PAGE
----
I have been following this discussion with great interest and compassion for everyone who has suffered when blending bio, foster, and adopted kids doesn’t come easy. I know this struggle well, as an adoptive mom and bio mom. If it is allowed here, I’d like to offer my organization Suddenly Siblings (suddenlysibs.com) as a resource for these kinds of delicate situations. We have child workbooks and a parent book, a Facebook Page (Suddenly Siblings) and a soon-to-be FB group just for this issue. We hope to also create a FB group for the siblings, too! I am here if anyone wants to learn more. firstname.lastname@example.org
Thank you Gail. Yes, it’s a great resource and we’re thankful for the work you do!
I have one bio child and would love to foster-adopt an older child between the ages of 7-14 once my son becomes about those same ages. He is currently only two years old and I am a long way off from adopting a child.
I am the fourth of five children myself and grew up in an abusive home so I know what it is like to come from a rough childhood. I also had a traumatic birth with my son, and I do not biologically want any more children. I have sought counseling and help and coped with my childhood, I want to help someone else escape and have open arms to all kinds of kids from ADHD, learning disabilities, and LGBTQIA+ kids.
I want my son to know that he is mine to love while at the same time when I do adopt that child to also know they are mine to love. I want to be a good mom to both. This would be a single parent adoption if that is important.
So my questions are:
1. Does anyone have any advice as an adopted child or a bio child for me?
2. Do you think I shouldn’t adopt and keep my son as an only child or do you think it would be wise to foster-adopt?
3. Applying to both above, what do you wish your parents did differently?
Thank you all for your answers.
Thanks for reading and posting your questions. I’ll leave it up for folks to answer should they see it. But you will get a much wider, and faster, set of responses if you pose the same questions in our online community group, found at this link: https://www.facebook.com/groups/creatingafamily
We’d love to have you join us over there!
I am adopted from another country. I was around 2 years old. When i was 5 my “parents” finally had the biological child they had tried for so long to have before they settled for me. Not only was that their biological child , it was a boy.of the same ethnicity as them. And so i was downgraded from beloved child to house guest and burden. I absoutley panicked. Everytime i had to watch my parents interact with him the way they never did with me was like a kick in the stomach and the heart. Tried several times to find out about my biological mother but was refused any information. Nobody deserves to grow up like that. Not belonging, not feeling the love of their parents. Im still trying to heal and find peace. Cildren are not toys to be collected. Dont adopt if you are going to have biological children
G – I’m am so sorry for the painful childhood you experienced, feeling unwanted and second choice. NO child deserves that.
Creating a Family is committed to educating parents about issues like this so that they can be prepared and ready for their kids. The concerns and needs of both biological and adopted children in one family require attention, persistence, and intentionality.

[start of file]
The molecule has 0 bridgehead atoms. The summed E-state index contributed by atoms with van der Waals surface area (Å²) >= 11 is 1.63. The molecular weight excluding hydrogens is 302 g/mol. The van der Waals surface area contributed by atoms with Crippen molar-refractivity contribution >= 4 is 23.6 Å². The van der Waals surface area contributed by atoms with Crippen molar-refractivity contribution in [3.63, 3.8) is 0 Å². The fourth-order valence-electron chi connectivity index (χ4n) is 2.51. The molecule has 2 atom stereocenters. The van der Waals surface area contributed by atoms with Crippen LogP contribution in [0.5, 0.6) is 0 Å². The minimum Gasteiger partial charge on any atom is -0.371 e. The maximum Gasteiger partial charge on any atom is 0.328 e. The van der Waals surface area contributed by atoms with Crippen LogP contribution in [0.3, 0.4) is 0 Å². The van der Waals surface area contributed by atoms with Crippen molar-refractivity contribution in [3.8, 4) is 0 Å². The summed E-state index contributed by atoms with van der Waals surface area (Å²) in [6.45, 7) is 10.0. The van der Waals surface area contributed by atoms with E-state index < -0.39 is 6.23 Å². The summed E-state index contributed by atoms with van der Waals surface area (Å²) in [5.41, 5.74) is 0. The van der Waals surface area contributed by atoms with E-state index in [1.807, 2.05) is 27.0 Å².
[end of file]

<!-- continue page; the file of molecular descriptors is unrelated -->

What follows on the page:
I am the middle of three kids. I was ten when our family adopted a little boy from Russia. Because it was a 4-year-long process to adopt and had consumed much of my mom’s attention, I’d spent lots of time fantasizing about the ways I’d give my new brother the perfect life and be the best big sister to him!
Once he actually came, I had to cope with having a brother with a severe attachment disorder, who stole from us, was violent and extremely manipulative. I’d never encountered manipulative behavior before that; it was confounding to me. Over the course of a year, my family became totally fractured, each of us becoming increasingly withdrawn and hostile toward one another. My parents were entirely consumed with trying to help but also put out the daily fires caused by my new brother. My 13-year-old sister basically detached from the family, my little brother began acting out (even drinking glue at one point in a desperate attempt to get attention), and I spent the year alternating between anger, confusion, guilt, and unrealistic hope that I could forge a normal sibiling bond with my new brother.
My parents ended up giving this little boy to a different family after a year. That came with its own world of sorrow, confusion, and guilt, at least for me. And yet it probably saved our family. The point is: that adoption brought so much chaos and trauma to my family. I’m 31, and I can definitely say it had lasting effects on both me and my siblings. My parents later told me that the psychiatrist they’d sent my adopted brother to at one point basically told them they had to choose between maintaining health and happiness in the home for their biological kids or having this child in the home. A tragic situation all around.
Thanks for sharing your experiences. I’m sorry that there was so much pain associated with both the adoption and the dissolution of your brother’s adoption. It is indeed tragic. I hope you all have been able to find a measure of healing.